Regardless of what you believe – and I expect many will already be heading for the ‘x’ button to close this post now that I’ve mentioned J already – if we all lived as Jesus himself actually taught us, this world would be filled with peace and love. It wouldn’t stop all bad things from happening – He never promises that! – but it would put an end to humans hurting each other. Where is the threat in that?

So, if you’ve read this far, here is my take on it.

When atrocities happen, to us, to others, people seem to get angry at God, yet when they come together in such unity and strength I always feels this demonstrates exactly how God is working. Predominantly people of no faith will rant and rage with passion about religion and ‘our God’ allowing us all to suffer and perish in the most horrible ways.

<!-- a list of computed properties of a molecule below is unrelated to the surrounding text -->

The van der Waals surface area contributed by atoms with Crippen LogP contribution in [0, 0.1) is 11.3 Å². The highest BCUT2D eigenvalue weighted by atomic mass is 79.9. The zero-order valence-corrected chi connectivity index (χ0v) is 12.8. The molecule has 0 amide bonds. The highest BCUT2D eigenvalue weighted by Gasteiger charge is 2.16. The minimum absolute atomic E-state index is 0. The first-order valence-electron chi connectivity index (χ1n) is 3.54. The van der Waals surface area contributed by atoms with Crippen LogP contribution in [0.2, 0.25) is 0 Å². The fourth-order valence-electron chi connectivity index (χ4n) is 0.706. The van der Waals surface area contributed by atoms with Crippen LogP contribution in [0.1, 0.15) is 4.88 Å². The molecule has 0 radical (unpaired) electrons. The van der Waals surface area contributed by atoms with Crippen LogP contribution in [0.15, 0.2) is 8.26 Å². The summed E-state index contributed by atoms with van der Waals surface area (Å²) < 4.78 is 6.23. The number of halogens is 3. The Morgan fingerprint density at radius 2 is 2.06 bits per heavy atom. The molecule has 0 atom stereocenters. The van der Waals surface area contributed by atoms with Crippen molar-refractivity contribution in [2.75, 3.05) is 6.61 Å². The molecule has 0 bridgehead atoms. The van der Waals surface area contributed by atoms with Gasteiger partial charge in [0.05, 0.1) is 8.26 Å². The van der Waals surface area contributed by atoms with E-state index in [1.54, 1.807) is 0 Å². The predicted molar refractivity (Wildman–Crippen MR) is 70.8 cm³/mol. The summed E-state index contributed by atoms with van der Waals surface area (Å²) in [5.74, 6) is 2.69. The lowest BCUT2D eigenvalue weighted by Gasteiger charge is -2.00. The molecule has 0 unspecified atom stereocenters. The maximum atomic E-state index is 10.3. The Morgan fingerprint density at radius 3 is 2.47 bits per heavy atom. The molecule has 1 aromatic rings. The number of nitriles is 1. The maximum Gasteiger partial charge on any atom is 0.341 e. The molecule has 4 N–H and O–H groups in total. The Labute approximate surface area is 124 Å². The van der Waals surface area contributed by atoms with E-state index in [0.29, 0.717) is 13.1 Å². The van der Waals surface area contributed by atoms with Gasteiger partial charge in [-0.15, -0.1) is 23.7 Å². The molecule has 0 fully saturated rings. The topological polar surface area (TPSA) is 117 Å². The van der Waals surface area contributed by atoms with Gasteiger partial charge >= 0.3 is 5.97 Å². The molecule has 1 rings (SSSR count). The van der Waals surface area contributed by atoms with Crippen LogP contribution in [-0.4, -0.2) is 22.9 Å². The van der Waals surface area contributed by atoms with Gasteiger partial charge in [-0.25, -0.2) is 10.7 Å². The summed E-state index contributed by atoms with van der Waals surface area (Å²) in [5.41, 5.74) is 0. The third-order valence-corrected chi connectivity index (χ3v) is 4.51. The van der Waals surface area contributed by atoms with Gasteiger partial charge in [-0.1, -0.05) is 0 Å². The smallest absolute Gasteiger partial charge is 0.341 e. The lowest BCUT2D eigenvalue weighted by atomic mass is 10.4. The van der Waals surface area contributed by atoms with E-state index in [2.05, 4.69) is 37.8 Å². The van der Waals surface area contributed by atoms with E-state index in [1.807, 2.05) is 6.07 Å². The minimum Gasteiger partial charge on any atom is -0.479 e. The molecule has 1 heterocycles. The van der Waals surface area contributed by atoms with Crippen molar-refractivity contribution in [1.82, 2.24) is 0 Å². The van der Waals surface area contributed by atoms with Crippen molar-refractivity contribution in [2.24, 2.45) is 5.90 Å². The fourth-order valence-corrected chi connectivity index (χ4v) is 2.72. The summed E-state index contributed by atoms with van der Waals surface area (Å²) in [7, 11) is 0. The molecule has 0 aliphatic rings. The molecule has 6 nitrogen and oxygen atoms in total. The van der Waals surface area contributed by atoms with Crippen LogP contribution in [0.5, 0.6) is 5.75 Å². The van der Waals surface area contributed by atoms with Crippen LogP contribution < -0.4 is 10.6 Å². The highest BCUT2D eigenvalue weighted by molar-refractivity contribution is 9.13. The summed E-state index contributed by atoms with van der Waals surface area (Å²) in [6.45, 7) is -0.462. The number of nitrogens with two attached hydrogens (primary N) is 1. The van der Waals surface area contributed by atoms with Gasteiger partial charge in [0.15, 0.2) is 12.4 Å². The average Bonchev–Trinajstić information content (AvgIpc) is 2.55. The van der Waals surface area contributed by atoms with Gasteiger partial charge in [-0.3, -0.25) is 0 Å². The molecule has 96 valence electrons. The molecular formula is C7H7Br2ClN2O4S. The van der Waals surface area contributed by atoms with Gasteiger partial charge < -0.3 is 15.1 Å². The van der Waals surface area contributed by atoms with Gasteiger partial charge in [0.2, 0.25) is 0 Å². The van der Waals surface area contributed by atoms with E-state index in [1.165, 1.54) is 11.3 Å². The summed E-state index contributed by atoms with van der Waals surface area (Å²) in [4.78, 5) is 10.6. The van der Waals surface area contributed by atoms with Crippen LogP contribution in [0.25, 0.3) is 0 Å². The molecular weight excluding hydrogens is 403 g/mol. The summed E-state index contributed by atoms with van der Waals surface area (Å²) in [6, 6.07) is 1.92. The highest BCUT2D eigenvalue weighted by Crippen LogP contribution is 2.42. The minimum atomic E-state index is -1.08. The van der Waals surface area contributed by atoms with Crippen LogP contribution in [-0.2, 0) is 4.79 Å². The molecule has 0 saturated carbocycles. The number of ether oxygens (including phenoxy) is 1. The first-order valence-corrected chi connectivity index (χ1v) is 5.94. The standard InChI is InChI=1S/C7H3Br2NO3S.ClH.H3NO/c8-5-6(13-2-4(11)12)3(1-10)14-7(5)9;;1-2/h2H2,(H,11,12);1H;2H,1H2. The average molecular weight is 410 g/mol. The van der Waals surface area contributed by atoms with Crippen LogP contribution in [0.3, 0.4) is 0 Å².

It’s undeniable that heinous crimes have been committed in the name of Christ and God, through the centuries. Horrible things have been done to people who follow a religion. But religion and belief in God are not the same. Religion is supposed to provide a system for humans to worship and share a common belief, which, as we humans like to meddle so much in things, we have used and abused in the name of power – we just love hierarchies, riches, control! Atheists have a form of ‘religion’ too, as others – that is, they all believe there is no God at all. It’s still a universal belief system and they have their ways to support their ‘faith’. And it’s important to remember that many major world atrocities have been committed with no reference to God at all.